Did Maulana Fazlur Rehman commit treason?
An allegation of treason should not be made lightly. Especially not by the prime minister of a country against a political opponent. It takes away from the gravity of the only criminal offence proscribed in the Constitution of Pakistan. It also equates a political opponent with this country’s rogues’ gallery of past authoritarian rulers.
But most importantly, throwing around an allegation of treason against politicians critical of the ruling party delegitimises another part of the Constitution: the part that guarantees the freedom of speech.
All these factors should have been weighed by Prime Minister Imran Khan before he expressed his desire to initiate treason proceedings under the Constitution against Maulana Fazlur Rehman for his Azadi march last year.
The prime minister believes that the Jamiat Ulema-e-Islam-Fazl’s (JUI-F) march demanding the resignation of the Pakistan Tehreek-e-Insaf (PTI) government, along with its eventual declaration that it had received a guarantee that the government would be disbanded in 2020, amounts to treason. The prime minister is mistaken. Treason, under the Constitution, does not encompass the penalisation of speech critical of the government.
The irony of the prime minister alleging that JUI-F committed treason should not be lost on anyone who has observed the PTI’s rise to power. Khan himself staged a much longer protest once upon a time in Islamabad.
Back then, it was Khan, standing atop a container, defiant, calling for the overthrow of the Pakistan Muslim League-Nawaz (PML-N) government. That protest eventually added a dash of violence to the mix as well when the Pakistan Television (PTV) headquarters were vandalised. The JUI-F protest, on the other hand, regardless of what it stood for, did not result in any violence. So, by the prime minister’s own logic, if the JUI-F’s protest is treasonous, then the PTI’s surely was.
Lucky for Khan that neither of these protests can be called treasonous under Article 6 of the Constitution.
There are two ways of understanding Article 6. First, through its text, and second, through its historical context. Through neither of these two lenses does a peaceful protest fall within the definition of treason.
Looked at textually, Article 6 criminalises the overthrow of our constitutional system of government through the use of force. It thus has two elements: the constitution must be subverted (or there must be an attempt at this), and, this must be done through the use of force or other unconstitutional means.
The JUI-F neither subverted our constitutional system of government, nor did it attempt to do so. Its demand was that the PTI government be disbanded and fresh elections be held. This in no way amounts to subverting our constitutional system.
Neither did it attempt to do so through violent means. Had it tried to seize control of the machinery of government through force we would be having a different conversation, but again, this situation did not play out. Nor was it likely to since the JUI-F hardly had the numbers or the capacity to launch a coup.
Finally, the JUI-F was not using any unconstitutional means. In fact, it was exercising a right to protest granted in Article 19 of the Constitution. Therefore, the JUI-F was functioning within the constitutional framework.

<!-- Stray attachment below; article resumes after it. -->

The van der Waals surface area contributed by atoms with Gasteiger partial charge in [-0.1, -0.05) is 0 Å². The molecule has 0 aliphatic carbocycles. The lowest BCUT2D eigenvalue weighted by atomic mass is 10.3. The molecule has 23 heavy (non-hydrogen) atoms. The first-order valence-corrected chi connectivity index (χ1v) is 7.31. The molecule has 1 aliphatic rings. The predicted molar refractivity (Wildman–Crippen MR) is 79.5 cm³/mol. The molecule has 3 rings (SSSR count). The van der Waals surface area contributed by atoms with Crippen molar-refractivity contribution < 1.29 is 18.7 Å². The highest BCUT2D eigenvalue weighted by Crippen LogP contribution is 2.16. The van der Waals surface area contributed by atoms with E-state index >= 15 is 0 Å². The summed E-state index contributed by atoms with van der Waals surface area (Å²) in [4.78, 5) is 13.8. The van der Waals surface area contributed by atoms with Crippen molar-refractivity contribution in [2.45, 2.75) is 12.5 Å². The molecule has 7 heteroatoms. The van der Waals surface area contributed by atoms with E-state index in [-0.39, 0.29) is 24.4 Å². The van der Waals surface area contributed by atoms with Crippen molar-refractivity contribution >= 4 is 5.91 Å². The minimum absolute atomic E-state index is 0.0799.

From a reading of the mere text of the Constitution the JUI-F did not commit treason.
It is ignorant of our country’s constitutional history to flaunt the word ‘treason’ so casually. Article 6’s historic context was to prevent a military coup. The framers of this country’s Constitution had seen this nation endure martial law and wanted to build within the Constitution a mechanism to deter it from happening again. As Justice Shahid Karim cited in his judgment convicting Pervez Musharraf of treason, the report of the Constitution Committee presented to the National Assembly in 1972 specifically stated that the offense of treason was being introduced to eliminate the possibility of the Constitution being abrogated through a military coup.
This historical context helps us in understanding the limitations around the offence. Only something akin to a military overthrow of a civilian government was meant to come within the scope of Article 6.
Those who drafted the Constitution were perhaps aware that if the meaning of Article 6 was left vague it would result in exactly the kind of political victimisation that the prime minister has his eyes on. In the words of Montesquieu,
“If the crime of treason be indeterminate, this alone is sufficient to make any government degenerate into arbitrary power.”
Quite similarly, Chief Justice John Marshall of the Supreme Court of the United States (US) once warned,
“As this is the most atrocious offence which can be committed against the political body, so it is a charge which is most capable of being employed as the instrument of those malignant and vindictive passions which may rage in the bosoms of contending parties struggling for power.”
Therefore, looked at from its historical context, Article 6 was never meant to capture protests such as the PTI’s dharna or the Azadi march within the net of treason.
In a constitutional democracy, every citizen is promised the right to speak freely, even those whose views we might abhor. Much like the prime minister, I had little support for the Azadi march, and even less sympathy for the Maulana’s desire to regain political relevance. I see his sudden passion for civilian supremacy as opportunistic. That does not mean he does not have the right to protest under the Constitution and it certainly does not make him a traitor under the Constitution.
It is time we limit the use of the word ‘treason’ to situations where it actually applies: the trial of absconding dictators.
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